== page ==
For Vietnam in 1Q 2019, total and new registered FDI into manufacturing increased 66% and 33% YTD YoY, respectively. China, outpaced Vietnam’s other major investment partners, boosting investment 411% YoY. This partly reflects the trade diversion trend that was visible since the beginning of the year, and the trend is likely to continue over the near term – from both Chinese and non-Chinese firms. For example, LG announced in April that it would relocate its premium phone manufacturing to Hai Phong in 2H19, which accounts for 10-20% of LG’s smartphones.
Some other examples of investment relocation and supply chain re-configuration favouring ASEAN economies are mentioned in Figure 5.
Figure 5: Investment Relocation and Supply Chain Re-Configuration.
ASEAN — No cheer without fears.
ASEAN’s cheer might be short-lived, however. The US has taken note of rising trade deficit with Vietnam and has suspected transshipment of Chinese goods with “Made in Vietnam” label to its shores.
This is forcing Vietnam to get stricter in dealing with such trade evasions. Hence the country will eventually get selective about the nature of FDI it wants to attract. Vietnam, being an export-dependent economy, will not want to position itself as a new hub for trade diversion for the US consignments.
ASEAN countries that are being captured by the US’ broadening trade war net include Vietnam (currency manipulation, undervaluation); Singapore (currency manipulation, undervaluation); Thailand (currency undervaluation, Generalized System of Preferences – GSP); Malaysia (currency manipulation); Indonesia (GSP); Philippines (GSP); Cambodia (GSP); and Myanmar (GSP).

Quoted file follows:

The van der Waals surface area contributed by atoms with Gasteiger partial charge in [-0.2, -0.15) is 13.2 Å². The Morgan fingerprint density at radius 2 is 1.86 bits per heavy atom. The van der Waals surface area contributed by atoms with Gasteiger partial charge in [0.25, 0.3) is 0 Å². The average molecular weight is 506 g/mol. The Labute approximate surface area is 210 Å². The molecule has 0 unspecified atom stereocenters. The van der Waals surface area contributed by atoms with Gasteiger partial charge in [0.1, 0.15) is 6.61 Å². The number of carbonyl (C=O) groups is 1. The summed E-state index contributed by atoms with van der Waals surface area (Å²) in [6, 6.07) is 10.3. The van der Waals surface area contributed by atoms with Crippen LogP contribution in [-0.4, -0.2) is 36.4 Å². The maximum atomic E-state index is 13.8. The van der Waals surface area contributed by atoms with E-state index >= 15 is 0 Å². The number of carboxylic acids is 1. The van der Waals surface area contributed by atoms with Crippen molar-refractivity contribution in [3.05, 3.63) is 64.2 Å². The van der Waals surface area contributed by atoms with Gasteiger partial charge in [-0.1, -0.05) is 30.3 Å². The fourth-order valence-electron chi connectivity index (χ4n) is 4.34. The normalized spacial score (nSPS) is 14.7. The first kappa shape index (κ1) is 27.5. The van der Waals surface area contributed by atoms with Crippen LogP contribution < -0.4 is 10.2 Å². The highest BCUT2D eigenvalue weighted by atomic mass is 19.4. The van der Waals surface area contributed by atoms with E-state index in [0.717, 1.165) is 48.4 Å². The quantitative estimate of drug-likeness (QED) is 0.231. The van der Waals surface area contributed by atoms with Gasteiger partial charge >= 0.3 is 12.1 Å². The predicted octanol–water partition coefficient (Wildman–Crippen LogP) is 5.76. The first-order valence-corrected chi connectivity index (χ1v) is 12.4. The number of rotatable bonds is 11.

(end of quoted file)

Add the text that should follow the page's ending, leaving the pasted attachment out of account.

The US has also accused several ASEAN countries of undervaluing their currency to manipulate the prices of their goods and has threatened to impose duties.
Five of the ten ASEAN countries are among the top twenty beneficiaries of the Generalized System of Preferences (GSP) privileges. In fact, Thailand (US$4.3 billion) and Indonesia (US$2.1 billion) are the 2nd and 4th largest beneficiary of this scheme.
Most of the ASEAN nations are much smaller in size and availability of labor pools than India, and very soon the available resources to attract new factories will be under stress. India should therefore capitalize on this opportunity by positioning itself as a long term and sustainable production hub.
India could build strategies for targeting opportunities rrising from the US-China Trade War.
India has gained marginally on the trade side due to the US-China trade war so far; however, it is yet to touch its true potential on attracting factories relocating from China or on integrating its manufacturers into the supply chain change process. Here are some of the steps that could help achieve these goals in the short to medium term.
1. India could customize strategies by Product/Industry Type
- Strategies to attract manufacturers for Apparels, Footwear and Toys.
- Over 35 US retailers for apparel & footwear and discount store operators have been working to diversify their sourcing options beyond China. Export Promotion Councils should work with these retailers, buying agents and other influencers to bring these orders to Indian factories.